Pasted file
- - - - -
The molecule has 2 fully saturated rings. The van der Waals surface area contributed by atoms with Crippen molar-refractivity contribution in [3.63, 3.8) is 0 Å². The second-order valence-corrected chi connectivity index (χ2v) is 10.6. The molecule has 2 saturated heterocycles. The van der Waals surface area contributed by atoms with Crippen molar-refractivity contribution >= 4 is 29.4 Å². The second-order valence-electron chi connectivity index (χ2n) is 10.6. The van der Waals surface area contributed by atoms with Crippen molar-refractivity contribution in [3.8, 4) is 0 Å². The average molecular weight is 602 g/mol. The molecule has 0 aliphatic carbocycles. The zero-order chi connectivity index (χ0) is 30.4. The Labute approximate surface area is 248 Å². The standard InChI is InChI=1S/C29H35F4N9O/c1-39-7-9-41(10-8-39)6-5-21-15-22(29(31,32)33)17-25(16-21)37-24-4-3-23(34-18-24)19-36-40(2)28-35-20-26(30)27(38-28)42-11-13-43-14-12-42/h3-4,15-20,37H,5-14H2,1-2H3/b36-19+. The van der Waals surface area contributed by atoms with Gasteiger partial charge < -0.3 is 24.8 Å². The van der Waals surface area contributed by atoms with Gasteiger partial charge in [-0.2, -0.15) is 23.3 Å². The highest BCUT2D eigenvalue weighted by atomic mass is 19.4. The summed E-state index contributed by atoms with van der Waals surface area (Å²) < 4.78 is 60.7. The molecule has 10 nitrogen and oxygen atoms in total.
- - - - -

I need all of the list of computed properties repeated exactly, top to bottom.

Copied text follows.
The molecule has 2 fully saturated rings. The van der Waals surface area contributed by atoms with Crippen molar-refractivity contribution in [3.63, 3.8) is 0 Å². The second-order valence-corrected chi connectivity index (χ2v) is 10.6. The molecule has 2 saturated heterocycles. The van der Waals surface area contributed by atoms with Crippen molar-refractivity contribution >= 4 is 29.4 Å². The second-order valence-electron chi connectivity index (χ2n) is 10.6. The van der Waals surface area contributed by atoms with Crippen molar-refractivity contribution in [3.8, 4) is 0 Å². The average molecular weight is 602 g/mol. The molecule has 0 aliphatic carbocycles. The zero-order chi connectivity index (χ0) is 30.4. The Labute approximate surface area is 248 Å². The standard InChI is InChI=1S/C29H35F4N9O/c1-39-7-9-41(10-8-39)6-5-21-15-22(29(31,32)33)17-25(16-21)37-24-4-3-23(34-18-24)19-36-40(2)28-35-20-26(30)27(38-28)42-11-13-43-14-12-42/h3-4,15-20,37H,5-14H2,1-2H3/b36-19+. The van der Waals surface area contributed by atoms with Gasteiger partial charge < -0.3 is 24.8 Å². The van der Waals surface area contributed by atoms with Gasteiger partial charge in [-0.2, -0.15) is 23.3 Å². The highest BCUT2D eigenvalue weighted by atomic mass is 19.4. The summed E-state index contributed by atoms with van der Waals surface area (Å²) < 4.78 is 60.7. The molecule has 10 nitrogen and oxygen atoms in total.